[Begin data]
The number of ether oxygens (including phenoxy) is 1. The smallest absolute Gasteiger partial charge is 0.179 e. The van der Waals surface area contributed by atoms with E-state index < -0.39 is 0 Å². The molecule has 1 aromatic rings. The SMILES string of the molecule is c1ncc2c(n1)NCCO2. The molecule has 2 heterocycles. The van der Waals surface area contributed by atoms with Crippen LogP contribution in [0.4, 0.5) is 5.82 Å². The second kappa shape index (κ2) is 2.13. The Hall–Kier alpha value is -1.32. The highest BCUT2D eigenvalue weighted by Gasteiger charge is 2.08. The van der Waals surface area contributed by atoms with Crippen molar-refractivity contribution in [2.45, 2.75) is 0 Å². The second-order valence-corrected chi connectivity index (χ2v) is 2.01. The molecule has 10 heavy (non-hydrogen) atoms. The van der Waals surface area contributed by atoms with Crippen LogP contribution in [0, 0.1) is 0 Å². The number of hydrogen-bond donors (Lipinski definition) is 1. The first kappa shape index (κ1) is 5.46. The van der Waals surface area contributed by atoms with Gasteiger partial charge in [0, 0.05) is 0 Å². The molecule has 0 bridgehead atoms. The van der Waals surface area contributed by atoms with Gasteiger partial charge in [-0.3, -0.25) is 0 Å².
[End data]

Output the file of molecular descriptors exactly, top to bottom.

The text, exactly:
The number of ether oxygens (including phenoxy) is 1. The smallest absolute Gasteiger partial charge is 0.179 e. The van der Waals surface area contributed by atoms with E-state index < -0.39 is 0 Å². The molecule has 1 aromatic rings. The SMILES string of the molecule is c1ncc2c(n1)NCCO2. The molecule has 2 heterocycles. The van der Waals surface area contributed by atoms with Crippen LogP contribution in [0.4, 0.5) is 5.82 Å². The second kappa shape index (κ2) is 2.13. The Hall–Kier alpha value is -1.32. The highest BCUT2D eigenvalue weighted by Gasteiger charge is 2.08. The van der Waals surface area contributed by atoms with Crippen molar-refractivity contribution in [2.45, 2.75) is 0 Å². The second-order valence-corrected chi connectivity index (χ2v) is 2.01. The molecule has 10 heavy (non-hydrogen) atoms. The van der Waals surface area contributed by atoms with Crippen LogP contribution in [0, 0.1) is 0 Å². The number of hydrogen-bond donors (Lipinski definition) is 1. The first kappa shape index (κ1) is 5.46. The van der Waals surface area contributed by atoms with Gasteiger partial charge in [0, 0.05) is 0 Å². The molecule has 0 bridgehead atoms. The van der Waals surface area contributed by atoms with Gasteiger partial charge in [-0.3, -0.25) is 0 Å².